Grand Ducal Pietre Dure Console Tables

  • These important tables combine the finest hardstone artistry and wood carving
  • The pietre dure table tops were crafted in the famed Grand Ducal workshops of Florence
  • The bases were carved by master Venetian wood sculptor Andrea Brustolon
  • For approximately 150 years, these tables were part of the Stoneleigh Abbey collection
  • Get complete item description here
Price Upon Request Item No. 31-5217

To speak to one of our experts, call 1-888-711-8084

Among the most beautiful examples of hardstone artistry that have ever entered our collection, these important Grand Ducal pietre dure console tables are in a class all their own. Their powerful architectural elegance, impressive size and rarity make them two of the finest hardstone masterpieces ever created and quite possibly the greatest pair of pietre dure tables in existence.

With their naturalistically rendered flowers and birds, these tabletop panels showcase the particularly fine quality craftsmanship of the Grand Ducal workshops in Florence during the first quarter of the 17th century. Grand Duke Ferdinando I de Medici, one of the most important personages in the annals of art history, established the Grand Ducal Workshop in 1588. The workshop specialized in the art of pietre dure developed from the ancient art of opus sectile, giving rise to the most luxurious and detailed examples of hardstone artistry ever produced. Its patrons were the Popes and Royals of Europe, and the quality of the objects produced in the workshop is without equal. Typically, because of the high level of workmanship the art form requires, pietre dure plaques were crafted in small sizes. The great majority of known examples of pietre dure are a fraction of the size of our grand tables. The combination of pietre dure and extensive use of other rare decorative hardstones such as lapis lazuli and pietra paesina or “ruin marble” meant that these tabletops were surely produced for a wealthy collector.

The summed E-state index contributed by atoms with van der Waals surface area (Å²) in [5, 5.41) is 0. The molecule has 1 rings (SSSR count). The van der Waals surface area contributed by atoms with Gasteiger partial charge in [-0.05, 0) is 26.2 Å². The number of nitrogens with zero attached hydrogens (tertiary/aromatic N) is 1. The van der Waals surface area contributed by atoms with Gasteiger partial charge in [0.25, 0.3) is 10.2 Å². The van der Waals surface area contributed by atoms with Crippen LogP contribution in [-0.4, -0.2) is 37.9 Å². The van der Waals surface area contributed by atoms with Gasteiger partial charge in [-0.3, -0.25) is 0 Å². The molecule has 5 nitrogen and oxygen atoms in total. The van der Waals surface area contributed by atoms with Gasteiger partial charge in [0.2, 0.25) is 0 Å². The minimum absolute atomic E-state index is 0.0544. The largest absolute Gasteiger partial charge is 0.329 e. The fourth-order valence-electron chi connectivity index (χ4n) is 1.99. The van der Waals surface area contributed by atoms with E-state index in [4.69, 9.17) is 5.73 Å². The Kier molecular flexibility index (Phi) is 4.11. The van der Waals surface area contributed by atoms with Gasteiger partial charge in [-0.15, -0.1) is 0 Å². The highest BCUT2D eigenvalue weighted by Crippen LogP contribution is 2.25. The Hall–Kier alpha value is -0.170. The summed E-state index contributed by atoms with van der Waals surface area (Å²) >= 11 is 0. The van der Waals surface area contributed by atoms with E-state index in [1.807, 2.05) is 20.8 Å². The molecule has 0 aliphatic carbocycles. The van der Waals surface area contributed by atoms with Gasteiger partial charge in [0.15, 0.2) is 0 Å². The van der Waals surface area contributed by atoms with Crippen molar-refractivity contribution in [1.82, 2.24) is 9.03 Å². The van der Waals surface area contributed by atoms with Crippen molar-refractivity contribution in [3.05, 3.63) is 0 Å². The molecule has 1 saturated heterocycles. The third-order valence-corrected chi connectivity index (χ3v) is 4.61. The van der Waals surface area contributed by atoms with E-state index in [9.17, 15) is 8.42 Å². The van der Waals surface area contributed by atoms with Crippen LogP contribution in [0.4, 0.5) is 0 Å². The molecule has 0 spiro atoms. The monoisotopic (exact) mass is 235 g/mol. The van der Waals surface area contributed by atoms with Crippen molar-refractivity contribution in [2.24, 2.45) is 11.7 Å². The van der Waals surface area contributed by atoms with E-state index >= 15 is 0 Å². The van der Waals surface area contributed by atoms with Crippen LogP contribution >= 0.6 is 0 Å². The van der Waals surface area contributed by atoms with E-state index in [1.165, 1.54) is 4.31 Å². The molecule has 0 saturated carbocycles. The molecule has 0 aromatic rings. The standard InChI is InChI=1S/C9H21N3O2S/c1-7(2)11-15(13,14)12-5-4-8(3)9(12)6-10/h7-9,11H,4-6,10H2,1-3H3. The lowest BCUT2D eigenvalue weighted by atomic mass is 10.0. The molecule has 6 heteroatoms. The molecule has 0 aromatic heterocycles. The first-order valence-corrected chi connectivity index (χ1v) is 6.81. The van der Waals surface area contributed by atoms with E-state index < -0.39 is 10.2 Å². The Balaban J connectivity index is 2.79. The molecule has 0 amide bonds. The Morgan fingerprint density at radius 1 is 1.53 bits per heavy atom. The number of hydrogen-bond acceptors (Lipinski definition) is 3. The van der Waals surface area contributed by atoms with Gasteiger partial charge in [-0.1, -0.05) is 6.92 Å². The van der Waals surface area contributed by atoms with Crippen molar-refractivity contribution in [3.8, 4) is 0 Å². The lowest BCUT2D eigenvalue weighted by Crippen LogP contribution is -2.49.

The tables are further distinguished by their superbly carved bases by Andrea Brustolon, known as the “Michelangelo of wood.” Brustolon was a Venetian wood sculptor known for his exuberant and intricate Baroque furniture. His high Baroque style was influenced by his years studying in Rome, where he was exposed to the sculpture of Gian Lorenzo Bernini. Crafted in the early 18th century, these bases display Brusolon’s unmatched talent for both figural and foliate work, combining cupids, masks and oversized scrolling vines for a grand, ornate effect. Similar furnishings by Brustolon are held in museums worldwide, including the Victoria & Albert Museum, the National Museum of Scotland and the Metropolitan Museum of Art, while the Ca' Rezzonico Museum in Venice features an entire room dedicated to the sculptor.

For approximately 250 years, these tables were part of the famed Stoneleigh Abbey collection owned by the Lord Leigh family. This renowned English country estate inspired Jane Austen to write Mansfield Park. Lord Leigh eventually sold the tables at Christie’s London in 1962, and the pair have stayed in the collection of the same Florentine family who purchased them from Christie's until we recently acquired them.

Our tables are prominently pictured in the important Saul Levy book Il Mobile Veneziano del Settencento. The pietre dure plaques date circa 1625-1650. The decorative tops likely would have originally been sold with a pair of plain stone columns to display them, and Lord Leigh would have commissioned the custom bases from Brustolon circa 1714 when he added the impressive four-story fifteen-bay Baroque West Wing to Stoneleigh Abbey.

A similar single Grand Ducal tabletop is in the United Kingdom’s National Trust Collection, and a smaller tabletop resides in Buckingham Palace. The flower and bird panels in our examples relate to the famous Badminton Cabinet, also crafted in the Grand Ducal workshops. The Badminton Cabinet became the highest-priced piece of furniture to ever sell at auction in 1990 when it sold for $16.59 million. It again set the record in December 2004, this time for $36 million, meaning it simultaneously held both the first and second place records for the highest auction prices ever for any pieces of furniture. To find a pair of objects featuring this level of artistry in hardstone and wood carving, crafted by such notable artisans, of such size and intricacy, that also hail from a titled estate is nothing short of spectacular.

Pietre dure tops: circa 1625-1650
Bases: circa 1714

Each table 61 1/4" wide x 39" deep x 36" high
Grand Ducal Pietre Dure Console Tables
Period: 17th Century
Origin: Italy
Type: Occasional Tables/Étagères
Depth: 39.0 Inches
Width: 61.25 Inches
Height: 36.0 Inches

Recently Viewed

Back to Top
back to top

Shopping Bag

Your shopping bag is currently empty.